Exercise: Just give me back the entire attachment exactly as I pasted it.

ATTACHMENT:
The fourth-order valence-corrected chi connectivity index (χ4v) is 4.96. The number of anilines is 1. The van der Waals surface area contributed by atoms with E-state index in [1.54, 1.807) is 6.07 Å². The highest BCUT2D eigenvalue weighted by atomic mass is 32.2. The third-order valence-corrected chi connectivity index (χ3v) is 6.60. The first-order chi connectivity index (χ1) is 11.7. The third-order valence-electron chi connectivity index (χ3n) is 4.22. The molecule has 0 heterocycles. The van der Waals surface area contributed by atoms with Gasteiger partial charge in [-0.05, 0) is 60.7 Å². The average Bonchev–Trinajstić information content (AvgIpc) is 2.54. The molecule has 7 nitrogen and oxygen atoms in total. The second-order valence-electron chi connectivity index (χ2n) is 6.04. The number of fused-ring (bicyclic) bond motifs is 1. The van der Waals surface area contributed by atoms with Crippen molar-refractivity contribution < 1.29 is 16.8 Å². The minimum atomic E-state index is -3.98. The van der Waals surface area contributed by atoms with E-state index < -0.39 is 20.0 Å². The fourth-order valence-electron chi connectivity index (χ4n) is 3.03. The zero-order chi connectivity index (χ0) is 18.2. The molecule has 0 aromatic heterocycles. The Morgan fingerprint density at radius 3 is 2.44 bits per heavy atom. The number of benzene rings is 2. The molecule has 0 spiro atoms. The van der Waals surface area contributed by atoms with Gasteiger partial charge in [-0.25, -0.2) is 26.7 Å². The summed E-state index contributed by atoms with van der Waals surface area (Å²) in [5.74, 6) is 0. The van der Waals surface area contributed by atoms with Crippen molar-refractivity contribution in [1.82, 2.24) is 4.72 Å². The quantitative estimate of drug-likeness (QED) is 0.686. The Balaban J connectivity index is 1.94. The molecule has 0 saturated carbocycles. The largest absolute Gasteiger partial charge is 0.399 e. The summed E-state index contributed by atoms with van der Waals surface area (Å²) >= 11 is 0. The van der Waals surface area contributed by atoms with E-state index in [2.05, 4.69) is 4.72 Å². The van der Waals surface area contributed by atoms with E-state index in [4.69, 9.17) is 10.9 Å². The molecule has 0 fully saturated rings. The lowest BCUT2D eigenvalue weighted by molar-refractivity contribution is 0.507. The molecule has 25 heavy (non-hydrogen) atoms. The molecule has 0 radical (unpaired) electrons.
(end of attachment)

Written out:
The fourth-order valence-corrected chi connectivity index (χ4v) is 4.96. The number of anilines is 1. The van der Waals surface area contributed by atoms with E-state index in [1.54, 1.807) is 6.07 Å². The highest BCUT2D eigenvalue weighted by atomic mass is 32.2. The third-order valence-corrected chi connectivity index (χ3v) is 6.60. The first-order chi connectivity index (χ1) is 11.7. The third-order valence-electron chi connectivity index (χ3n) is 4.22. The molecule has 0 heterocycles. The van der Waals surface area contributed by atoms with Gasteiger partial charge in [-0.05, 0) is 60.7 Å². The average Bonchev–Trinajstić information content (AvgIpc) is 2.54. The molecule has 7 nitrogen and oxygen atoms in total. The second-order valence-electron chi connectivity index (χ2n) is 6.04. The number of fused-ring (bicyclic) bond motifs is 1. The van der Waals surface area contributed by atoms with Crippen molar-refractivity contribution < 1.29 is 16.8 Å². The minimum atomic E-state index is -3.98. The van der Waals surface area contributed by atoms with E-state index < -0.39 is 20.0 Å². The fourth-order valence-electron chi connectivity index (χ4n) is 3.03. The zero-order chi connectivity index (χ0) is 18.2. The molecule has 0 aromatic heterocycles. The Morgan fingerprint density at radius 3 is 2.44 bits per heavy atom. The number of benzene rings is 2. The molecule has 0 spiro atoms. The van der Waals surface area contributed by atoms with Gasteiger partial charge in [-0.25, -0.2) is 26.7 Å². The summed E-state index contributed by atoms with van der Waals surface area (Å²) in [5.74, 6) is 0. The van der Waals surface area contributed by atoms with Crippen molar-refractivity contribution in [1.82, 2.24) is 4.72 Å². The quantitative estimate of drug-likeness (QED) is 0.686. The Balaban J connectivity index is 1.94. The molecule has 0 saturated carbocycles. The largest absolute Gasteiger partial charge is 0.399 e. The summed E-state index contributed by atoms with van der Waals surface area (Å²) >= 11 is 0. The van der Waals surface area contributed by atoms with E-state index in [2.05, 4.69) is 4.72 Å². The van der Waals surface area contributed by atoms with E-state index in [4.69, 9.17) is 10.9 Å². The molecule has 0 fully saturated rings. The lowest BCUT2D eigenvalue weighted by molar-refractivity contribution is 0.507. The molecule has 25 heavy (non-hydrogen) atoms. The molecule has 0 radical (unpaired) electrons.